# change of variables using a substitution

Let $D$ be the triangle with vertices $(0,0),(1,0)$ and $(0,1)$. Evaluate $$\iint_D \exp\left( \frac{y-x}{y+x} \right) \,dx\,dy$$ by making the substitution $u=y-x$ and $v=y+x$

My attempt Finding the domain, $D$ $$(x,y) \rightarrow(u,v)$$ $$(0,0) \rightarrow(0,0)$$ $$(0,1) \rightarrow(1,1)$$$$(1,0) \rightarrow(-1,1)$$ Thus the domain is $-1 \le u \le1$ and $0 \le v \le1$ and the jacobian is $-2$ and so the integral I get is $$\int_0^1 \int_{-1}^1 -2e^{\frac{u}{v}} \,du\,dv$$ this is awfully too hard to integrate and i can't figure out where i have gone wrong

• – Ron Gordon Jun 14 '13 at 18:42

## 1 Answer

You're right, except for your limits of integration on $u$. Draw the resulting triangle in the $uv$-plane. What are the limits of $u$ in your picture, or $u$ goes from what to what? It only goes from $-1$ to $1$ when $v = 1$. In general, we have $-v \leq u \leq v$, for $0 \leq v \leq 1$ (draw a horizental line from the left edge of the triangle to the right, for any v between $0$ and $1$). Thus, your integral is $$\int_0^1 \int_{-v}^v -2 e^{\frac{u}{v}} \, dudv$$ You should be able to evaluate this now.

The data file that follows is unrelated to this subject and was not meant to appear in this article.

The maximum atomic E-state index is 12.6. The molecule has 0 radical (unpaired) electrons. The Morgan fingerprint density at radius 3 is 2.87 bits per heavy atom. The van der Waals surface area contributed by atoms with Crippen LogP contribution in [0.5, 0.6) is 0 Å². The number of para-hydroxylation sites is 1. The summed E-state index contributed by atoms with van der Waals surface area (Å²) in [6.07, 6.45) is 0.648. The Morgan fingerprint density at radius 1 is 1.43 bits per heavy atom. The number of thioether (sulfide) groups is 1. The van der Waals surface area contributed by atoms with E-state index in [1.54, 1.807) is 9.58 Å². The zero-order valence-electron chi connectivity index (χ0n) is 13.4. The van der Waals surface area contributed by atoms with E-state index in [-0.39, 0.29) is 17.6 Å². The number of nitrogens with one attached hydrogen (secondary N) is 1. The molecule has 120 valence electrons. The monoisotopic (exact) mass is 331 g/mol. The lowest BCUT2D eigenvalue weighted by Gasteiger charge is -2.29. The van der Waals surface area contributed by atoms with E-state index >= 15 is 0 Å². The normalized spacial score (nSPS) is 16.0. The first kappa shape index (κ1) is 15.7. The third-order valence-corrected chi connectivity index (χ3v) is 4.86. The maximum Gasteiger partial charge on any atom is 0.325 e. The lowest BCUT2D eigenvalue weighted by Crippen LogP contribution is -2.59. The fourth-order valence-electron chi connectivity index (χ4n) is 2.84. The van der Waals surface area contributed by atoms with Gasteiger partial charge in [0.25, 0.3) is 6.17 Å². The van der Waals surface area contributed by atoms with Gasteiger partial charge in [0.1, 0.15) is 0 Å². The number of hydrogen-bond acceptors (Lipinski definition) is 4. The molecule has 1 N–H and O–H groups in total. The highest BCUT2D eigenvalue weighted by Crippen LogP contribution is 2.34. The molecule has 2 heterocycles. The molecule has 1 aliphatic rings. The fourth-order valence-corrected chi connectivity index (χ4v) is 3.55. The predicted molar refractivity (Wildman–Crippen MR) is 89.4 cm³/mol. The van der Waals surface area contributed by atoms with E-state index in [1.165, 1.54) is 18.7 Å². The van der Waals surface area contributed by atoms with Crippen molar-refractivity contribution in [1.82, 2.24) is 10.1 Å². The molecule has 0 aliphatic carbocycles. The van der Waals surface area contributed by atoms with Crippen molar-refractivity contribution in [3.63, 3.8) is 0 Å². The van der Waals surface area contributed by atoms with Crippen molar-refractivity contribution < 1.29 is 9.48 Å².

• (+1) You are considering a horizontal strip which is bounded by the lines $u=-v$ and $u=v$. – Mhenni Benghorbal Jun 14 '13 at 18:49
• Oh, I see where i was going wrong. I was taking coordinated from the x,y graph (I don't know how i came up with that) but now I understand. From the new points, I draw them with their new axis and take the integral from that. Thanks guys! :) – amanda Jun 14 '13 at 19:02
• @Amanda: You are welcome. – Mhenni Benghorbal Jun 14 '13 at 19:03